Heidi's English Bookshop, Antibes Books, is closing its doors
The story starts in a cupboard in the Old Town of Antibes.
Heidi Lee, children’s author and one-time actress, had discovered this particularly attractive part of the South of France with her husband, Brian Loughran. What it seemed to lack was a place to browse and buy books in English, so the pair set to work with hammer and nail and transformed 12m2 into the first Antibes Books. It took off.
Today, at the end of 2014, as Heidi prepares to close this chapter in her life, she looks back on almost 25 years of bookselling.
“It’s been a very happy time,” says Heidi, chatting in the literary labyrinth that is Antibes Books today, 200m2 of prime commercial property at the foot of the rue d’Aubernon, lined with lived-in looking shelves that the owner admits have the air of being stuck together with chewing gum and string.
Heidi and Suzie Dean, who worked at Antibes Books for 12 years, at the 20th anniversary party
Heidi, she of the long dark hair and distinctive smile, looks back with particular affection on the early days at the current site. “We had an art gallery in the basement and used to put on theatre productions, one had more energy then … also times were easier, people had money to spend on books, the business was growing.
“Christmas was a real joy with Brian as Santa Claus and a brass band of computer consultants from Sophia Antipolis playing carols outside the shop.
“These days, like every other bookshop, one feels the adverse effect of the internet and Kindle, added to which the French economy is dire and the rules for running a French business have become more and more Draconian. It wasn’t just those things that made me think it was time to retire, though.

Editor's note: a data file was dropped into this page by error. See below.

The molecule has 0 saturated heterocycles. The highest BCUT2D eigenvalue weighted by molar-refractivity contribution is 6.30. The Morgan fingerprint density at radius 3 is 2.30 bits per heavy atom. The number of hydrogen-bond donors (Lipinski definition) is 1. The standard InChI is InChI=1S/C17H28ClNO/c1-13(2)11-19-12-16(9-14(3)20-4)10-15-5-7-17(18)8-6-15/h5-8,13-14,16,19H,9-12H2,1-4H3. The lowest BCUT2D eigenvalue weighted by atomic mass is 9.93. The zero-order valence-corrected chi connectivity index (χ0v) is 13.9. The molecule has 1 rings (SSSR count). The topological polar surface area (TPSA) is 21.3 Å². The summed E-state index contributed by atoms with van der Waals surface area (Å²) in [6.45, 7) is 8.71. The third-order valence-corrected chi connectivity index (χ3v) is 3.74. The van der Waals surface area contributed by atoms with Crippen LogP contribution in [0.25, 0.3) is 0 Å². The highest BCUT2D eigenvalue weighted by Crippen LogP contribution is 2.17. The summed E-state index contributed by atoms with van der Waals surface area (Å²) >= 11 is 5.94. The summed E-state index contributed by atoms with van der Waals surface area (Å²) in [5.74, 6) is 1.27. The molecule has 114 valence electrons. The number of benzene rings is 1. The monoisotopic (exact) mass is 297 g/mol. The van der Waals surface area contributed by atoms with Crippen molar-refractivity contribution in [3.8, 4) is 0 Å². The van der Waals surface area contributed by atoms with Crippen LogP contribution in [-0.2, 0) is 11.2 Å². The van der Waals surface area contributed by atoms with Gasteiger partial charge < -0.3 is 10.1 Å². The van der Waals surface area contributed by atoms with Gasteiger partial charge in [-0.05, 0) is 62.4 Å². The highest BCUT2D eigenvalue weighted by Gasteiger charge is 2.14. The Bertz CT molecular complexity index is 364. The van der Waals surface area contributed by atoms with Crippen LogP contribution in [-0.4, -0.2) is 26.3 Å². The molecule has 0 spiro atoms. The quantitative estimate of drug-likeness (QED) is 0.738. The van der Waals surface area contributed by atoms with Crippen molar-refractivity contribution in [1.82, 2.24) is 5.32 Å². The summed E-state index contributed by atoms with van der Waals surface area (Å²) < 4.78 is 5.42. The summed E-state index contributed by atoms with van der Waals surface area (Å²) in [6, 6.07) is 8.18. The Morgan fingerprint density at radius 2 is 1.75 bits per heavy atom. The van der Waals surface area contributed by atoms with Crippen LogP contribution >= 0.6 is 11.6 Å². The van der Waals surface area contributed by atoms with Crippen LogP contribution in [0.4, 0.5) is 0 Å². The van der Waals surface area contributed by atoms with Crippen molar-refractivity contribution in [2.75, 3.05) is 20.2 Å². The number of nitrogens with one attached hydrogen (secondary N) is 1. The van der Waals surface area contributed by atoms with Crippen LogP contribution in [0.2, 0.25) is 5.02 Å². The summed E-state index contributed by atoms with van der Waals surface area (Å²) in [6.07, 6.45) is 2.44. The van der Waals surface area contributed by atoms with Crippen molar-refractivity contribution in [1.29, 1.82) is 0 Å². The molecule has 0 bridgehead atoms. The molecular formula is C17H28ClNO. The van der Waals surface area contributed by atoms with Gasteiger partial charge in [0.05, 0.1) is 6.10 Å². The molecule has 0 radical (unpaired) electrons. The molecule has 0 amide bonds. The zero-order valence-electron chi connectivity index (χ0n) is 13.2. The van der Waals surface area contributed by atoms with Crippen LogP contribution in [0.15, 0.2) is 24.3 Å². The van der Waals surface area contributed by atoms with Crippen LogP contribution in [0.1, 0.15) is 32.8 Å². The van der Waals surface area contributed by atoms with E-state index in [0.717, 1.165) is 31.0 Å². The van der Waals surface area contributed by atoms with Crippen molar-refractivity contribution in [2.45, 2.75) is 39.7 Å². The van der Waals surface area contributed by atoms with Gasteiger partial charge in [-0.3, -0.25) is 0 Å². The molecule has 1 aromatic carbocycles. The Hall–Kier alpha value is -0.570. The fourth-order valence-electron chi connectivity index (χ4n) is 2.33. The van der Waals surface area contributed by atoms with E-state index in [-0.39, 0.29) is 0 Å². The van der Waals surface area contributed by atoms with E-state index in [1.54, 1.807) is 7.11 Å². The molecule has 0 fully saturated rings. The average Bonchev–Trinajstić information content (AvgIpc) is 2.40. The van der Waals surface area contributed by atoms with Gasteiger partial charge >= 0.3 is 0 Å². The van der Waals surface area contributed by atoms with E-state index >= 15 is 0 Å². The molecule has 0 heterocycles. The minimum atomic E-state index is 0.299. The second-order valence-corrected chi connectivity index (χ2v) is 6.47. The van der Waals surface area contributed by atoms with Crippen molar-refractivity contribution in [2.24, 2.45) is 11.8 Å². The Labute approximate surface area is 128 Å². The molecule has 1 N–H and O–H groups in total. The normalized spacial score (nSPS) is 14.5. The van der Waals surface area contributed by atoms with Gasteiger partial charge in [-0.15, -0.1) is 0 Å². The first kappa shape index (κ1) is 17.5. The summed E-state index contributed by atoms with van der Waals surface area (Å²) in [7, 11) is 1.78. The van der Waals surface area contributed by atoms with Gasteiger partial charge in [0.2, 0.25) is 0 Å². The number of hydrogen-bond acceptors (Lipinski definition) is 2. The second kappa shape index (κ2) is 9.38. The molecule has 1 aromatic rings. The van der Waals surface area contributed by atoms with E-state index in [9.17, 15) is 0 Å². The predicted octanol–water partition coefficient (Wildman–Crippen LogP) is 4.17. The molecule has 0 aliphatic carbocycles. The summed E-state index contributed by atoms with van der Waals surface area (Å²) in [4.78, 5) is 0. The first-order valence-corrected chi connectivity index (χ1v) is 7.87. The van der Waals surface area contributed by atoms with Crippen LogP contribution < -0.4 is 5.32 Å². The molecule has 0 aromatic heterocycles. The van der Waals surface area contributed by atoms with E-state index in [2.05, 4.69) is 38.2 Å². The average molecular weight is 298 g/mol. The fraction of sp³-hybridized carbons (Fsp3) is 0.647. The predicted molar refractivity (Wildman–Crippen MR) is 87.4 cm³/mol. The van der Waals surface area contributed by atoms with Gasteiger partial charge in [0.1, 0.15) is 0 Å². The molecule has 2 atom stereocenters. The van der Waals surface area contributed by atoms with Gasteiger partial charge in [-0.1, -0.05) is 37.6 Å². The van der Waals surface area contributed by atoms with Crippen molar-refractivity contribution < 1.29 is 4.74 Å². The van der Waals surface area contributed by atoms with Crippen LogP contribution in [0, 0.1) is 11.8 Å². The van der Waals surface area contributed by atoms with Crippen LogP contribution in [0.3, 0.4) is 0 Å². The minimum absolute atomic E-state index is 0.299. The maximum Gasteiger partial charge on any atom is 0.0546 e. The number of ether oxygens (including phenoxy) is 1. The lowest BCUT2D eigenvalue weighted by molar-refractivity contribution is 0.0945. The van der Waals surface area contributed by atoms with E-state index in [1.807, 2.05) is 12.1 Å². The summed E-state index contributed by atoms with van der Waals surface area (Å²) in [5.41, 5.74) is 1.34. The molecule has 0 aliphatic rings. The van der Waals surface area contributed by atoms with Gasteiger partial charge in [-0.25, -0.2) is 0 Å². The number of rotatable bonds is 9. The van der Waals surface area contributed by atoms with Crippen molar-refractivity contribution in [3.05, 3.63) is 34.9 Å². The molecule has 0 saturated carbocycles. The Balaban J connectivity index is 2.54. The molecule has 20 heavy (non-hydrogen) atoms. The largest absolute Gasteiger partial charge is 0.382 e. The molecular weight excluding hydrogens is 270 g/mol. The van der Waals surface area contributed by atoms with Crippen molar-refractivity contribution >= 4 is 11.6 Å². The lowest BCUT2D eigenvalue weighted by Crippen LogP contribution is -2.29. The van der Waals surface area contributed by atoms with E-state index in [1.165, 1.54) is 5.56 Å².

“I’m coming up to a ‘big birthday’ and life is too short to waste so I decided to put the shop on the market and see what happened. I was amazed and somewhat shocked when the first offer made was one I simply couldn’t refuse.”
Henning Mankell at a 2013 book signing
Certainly no bookshop could afford the site these days, but that doesn’t necessarily mean the end of the line for English books in Antibes. A member of Heidi’s staff is keen to open up elsewhere in the town. If that does come to pass, one hopes that Heidi’s philosophy of stocking a large range of books will still apply.
“The range was very important to me. The boaties of Antibes were excellent customers and appreciated my keeping the Beat Poets, esoteric books and ‘sex, drugs and rock and roll’ as well as literary fiction and the latest best sellers.”
Author signings have been many and varied, Heidi’s fondest memories reserved for those of Dame Vera Lynn, Wallander author Henning Mankell and Merde! man Stephen Clarke.
Heidi with Dame Vera Lynn in 2009
Surprisingly, she has less happy souvenirs of Harry Potter releases, normally bonanza time for a bookshop.
“We always seemed to have problems getting the stock in time. The publisher put a strict embargo on the release of copies, so there was no way of getting the books in advance. We were at the mercy of the delivery people.”
One particular un-wizard morning sticks in Heidi’s mind. “We were promised the books by opening time – they hadn’t arrived, they were probably in Timbuktu. We had a crowd of excited children waiting outside the shop. It was awful having to open the doors empty- handed. Luckily on that occasion the books did eventually show up. Another time we had to go and buy copies at Carrefour to fulfil our orders.
“People say I am an Antibes institution; at times like those I felt as if I should be in one.”
On the plus side, Heidi still gets a kick out of seeing a customer who was but a bump in the maternity frock of one of her first patrons turn up in the bookshop with their own children.
“When people like these hear we’re closing, their first reaction is ‘Oh my God! You can’t!’ But after a bit of reflection they say they can understand my reasoning.”
Heidi intends to stay on in Antibes, her house with the walled garden in the heart of Old Town is a haven and after 30 years, home is definitely in France. However, her release from a business that stays open 363 days a year means she is thinking of returning to writing and travel is high on the agenda for 2015.
“I’m off to Mardi Gras in New Orleans in February; and revisiting Australia, where I lived for ten years, is a possibility.
“Oh, and I have an invitation to learn the tango in Argentina.”